One word–Wow. This piece just answered many questions no one ever aptly answered about what happens from birthing the baby to fully healing. One of the most intimate esssays on postpartum complicatios I’ve read.

Please read here!

Are there any myths and traditions about child birth, or the healing process that exclude new mothers from expressing pain, enjoying mental comfort and body autonomy that you know of?

Poetry Album Spotlight: Swim by Titilope Sonuga

SWIM is a poetry album, talented Titlope Sonuga released on 4th October. She had shared some remarkable teaser videos on Twitter before its release.

SWIM is a soul balm for you. It’s an ocean of healing truths poured out of love and journey through time. You can wade in it until you are soothed or drowned in yourself.

7 Healing Lines from SWIM

“Remember rock bottom is always a good place to start rebuilding.”


“The woman is busy
She is in conversations with god
Translating the blue print of creation”


“Baby, I cannot be your life jacket,
Your panic will sink us both.
But if you’re still enough to listen to me,
I’ll teach you how to swim.”

10 things somebody should have taught me:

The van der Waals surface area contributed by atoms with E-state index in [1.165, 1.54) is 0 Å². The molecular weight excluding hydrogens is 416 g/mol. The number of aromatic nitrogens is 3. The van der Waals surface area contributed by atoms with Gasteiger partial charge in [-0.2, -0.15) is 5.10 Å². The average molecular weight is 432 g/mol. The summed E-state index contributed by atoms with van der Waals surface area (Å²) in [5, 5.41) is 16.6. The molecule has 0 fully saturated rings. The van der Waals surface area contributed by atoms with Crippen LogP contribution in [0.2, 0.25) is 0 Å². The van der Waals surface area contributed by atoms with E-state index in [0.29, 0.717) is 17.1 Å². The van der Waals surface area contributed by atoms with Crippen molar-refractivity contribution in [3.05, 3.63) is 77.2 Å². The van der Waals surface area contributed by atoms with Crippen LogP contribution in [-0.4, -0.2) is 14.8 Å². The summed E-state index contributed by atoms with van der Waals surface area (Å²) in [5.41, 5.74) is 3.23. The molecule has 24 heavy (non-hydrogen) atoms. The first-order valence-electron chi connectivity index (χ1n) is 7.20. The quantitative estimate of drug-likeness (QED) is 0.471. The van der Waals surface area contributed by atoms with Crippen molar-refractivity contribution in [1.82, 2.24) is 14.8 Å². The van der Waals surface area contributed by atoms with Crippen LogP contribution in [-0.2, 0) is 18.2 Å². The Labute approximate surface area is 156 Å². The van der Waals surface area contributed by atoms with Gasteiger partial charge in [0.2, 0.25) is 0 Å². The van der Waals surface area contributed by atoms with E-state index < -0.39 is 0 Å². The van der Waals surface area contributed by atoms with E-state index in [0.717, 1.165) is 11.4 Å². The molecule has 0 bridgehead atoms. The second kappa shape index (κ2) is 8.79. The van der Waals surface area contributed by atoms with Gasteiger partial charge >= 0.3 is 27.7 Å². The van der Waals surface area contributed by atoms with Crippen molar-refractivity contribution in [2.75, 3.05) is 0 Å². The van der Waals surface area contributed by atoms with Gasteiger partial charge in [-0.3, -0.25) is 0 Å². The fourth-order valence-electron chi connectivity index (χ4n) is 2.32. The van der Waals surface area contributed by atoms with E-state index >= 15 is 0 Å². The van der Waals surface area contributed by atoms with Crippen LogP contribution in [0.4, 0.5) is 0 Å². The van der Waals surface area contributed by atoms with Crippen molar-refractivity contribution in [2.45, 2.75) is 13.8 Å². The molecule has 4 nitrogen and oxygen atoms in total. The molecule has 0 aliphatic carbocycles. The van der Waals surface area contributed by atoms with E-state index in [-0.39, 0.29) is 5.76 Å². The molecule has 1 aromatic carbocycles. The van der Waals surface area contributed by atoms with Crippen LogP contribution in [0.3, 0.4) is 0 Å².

1. Do not romanticize suffering. There’s nothing poetic about a love that breaks your spirit.
2. Know when to leave. Some bridges need to be burned. Use the light to find a better way.
3. Practice forgiveness. Start with yourself.4. Say no. Do not negotiate with terrorists. Do not bargain for anyone’s love.
5. Friendships end. Let go. Stay open.
6. Save emotional real estate for the ones that will stay. Be soft. Be a safe space for the ones that you love.
7. Create time for yourself. Create something that will outlive you.
8. Do things that move your spirit. Laugh. Cry. Pray.
9. Love yourself as urgently and as completely as you want to be loved
10. Becoming is hard work. Staying the same is even harder.


‘The woman is not your right of passage’


‘The woman is not your youthful mistake.’


“I haunt the house where we planted roses on the roof,turn our love letters into daggers, I disappear the children we did not have, the ribbon in their hair crumble to dust in my hand…I join the legion of broken heart women who tumble into the earth.”

The beautiful cover picture was photographed by Victor Adewale. I’m immensely proud of his work.

Stream it today on Apple Music today.

I’d love to know your thoughts and favourite lines or poems.

Thank you Titilope Sonuga!

Bookish Wallpaper

In every poem I write about you,
I ask the skies to lend me her brilliance.
No not the stars–
they quiver when I ask.

-Yet Another for Anxiety,

Anxiety and Things that Shatter by Samuel Adeyemi

I love this stanza from a heartfelt poem to Anxiety. I like how the persona talks to anxiety about the length of their relationship. I’ve been reading this poetry collection at bedtime. Yet Another for Anxiety reminded me of this picture I shot against the Kaduna sky.